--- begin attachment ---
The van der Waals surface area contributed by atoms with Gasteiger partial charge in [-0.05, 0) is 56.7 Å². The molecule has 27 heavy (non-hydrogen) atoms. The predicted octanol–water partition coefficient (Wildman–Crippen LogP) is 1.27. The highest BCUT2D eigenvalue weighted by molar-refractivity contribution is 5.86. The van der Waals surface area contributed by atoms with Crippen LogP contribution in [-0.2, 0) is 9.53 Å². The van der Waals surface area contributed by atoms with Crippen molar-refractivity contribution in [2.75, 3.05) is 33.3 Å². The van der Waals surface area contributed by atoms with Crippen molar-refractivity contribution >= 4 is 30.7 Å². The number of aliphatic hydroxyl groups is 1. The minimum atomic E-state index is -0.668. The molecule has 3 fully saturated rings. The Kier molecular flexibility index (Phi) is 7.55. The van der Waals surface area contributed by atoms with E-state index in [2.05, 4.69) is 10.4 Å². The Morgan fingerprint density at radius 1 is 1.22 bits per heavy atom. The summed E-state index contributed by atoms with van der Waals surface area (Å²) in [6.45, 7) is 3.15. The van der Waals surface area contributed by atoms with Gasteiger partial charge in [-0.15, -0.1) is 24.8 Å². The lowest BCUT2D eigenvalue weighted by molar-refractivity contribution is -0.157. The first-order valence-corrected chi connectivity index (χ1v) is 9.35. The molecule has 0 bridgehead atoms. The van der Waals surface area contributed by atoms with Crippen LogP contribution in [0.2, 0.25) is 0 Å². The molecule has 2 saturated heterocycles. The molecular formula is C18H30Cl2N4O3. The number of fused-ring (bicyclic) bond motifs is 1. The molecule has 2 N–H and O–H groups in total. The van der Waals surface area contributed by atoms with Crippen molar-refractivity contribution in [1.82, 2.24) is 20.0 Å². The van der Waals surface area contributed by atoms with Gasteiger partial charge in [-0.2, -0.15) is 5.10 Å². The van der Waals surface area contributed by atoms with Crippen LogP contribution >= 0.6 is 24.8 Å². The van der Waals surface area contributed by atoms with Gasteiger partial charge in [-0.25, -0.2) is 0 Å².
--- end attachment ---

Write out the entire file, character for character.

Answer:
The van der Waals surface area contributed by atoms with Gasteiger partial charge in [-0.05, 0) is 56.7 Å². The molecule has 27 heavy (non-hydrogen) atoms. The predicted octanol–water partition coefficient (Wildman–Crippen LogP) is 1.27. The highest BCUT2D eigenvalue weighted by molar-refractivity contribution is 5.86. The van der Waals surface area contributed by atoms with Crippen LogP contribution in [-0.2, 0) is 9.53 Å². The van der Waals surface area contributed by atoms with Crippen molar-refractivity contribution in [2.75, 3.05) is 33.3 Å². The van der Waals surface area contributed by atoms with Crippen molar-refractivity contribution >= 4 is 30.7 Å². The number of aliphatic hydroxyl groups is 1. The minimum atomic E-state index is -0.668. The molecule has 3 fully saturated rings. The Kier molecular flexibility index (Phi) is 7.55. The van der Waals surface area contributed by atoms with E-state index in [2.05, 4.69) is 10.4 Å². The Morgan fingerprint density at radius 1 is 1.22 bits per heavy atom. The summed E-state index contributed by atoms with van der Waals surface area (Å²) in [6.45, 7) is 3.15. The van der Waals surface area contributed by atoms with Gasteiger partial charge in [-0.15, -0.1) is 24.8 Å². The lowest BCUT2D eigenvalue weighted by molar-refractivity contribution is -0.157. The first-order valence-corrected chi connectivity index (χ1v) is 9.35. The molecule has 0 bridgehead atoms. The van der Waals surface area contributed by atoms with Crippen LogP contribution in [0.2, 0.25) is 0 Å². The molecule has 2 saturated heterocycles. The molecular formula is C18H30Cl2N4O3. The number of fused-ring (bicyclic) bond motifs is 1. The molecule has 2 N–H and O–H groups in total. The van der Waals surface area contributed by atoms with Crippen molar-refractivity contribution in [1.82, 2.24) is 20.0 Å². The van der Waals surface area contributed by atoms with Gasteiger partial charge in [-0.2, -0.15) is 5.10 Å². The van der Waals surface area contributed by atoms with Crippen LogP contribution >= 0.6 is 24.8 Å². The van der Waals surface area contributed by atoms with Gasteiger partial charge in [-0.25, -0.2) is 0 Å².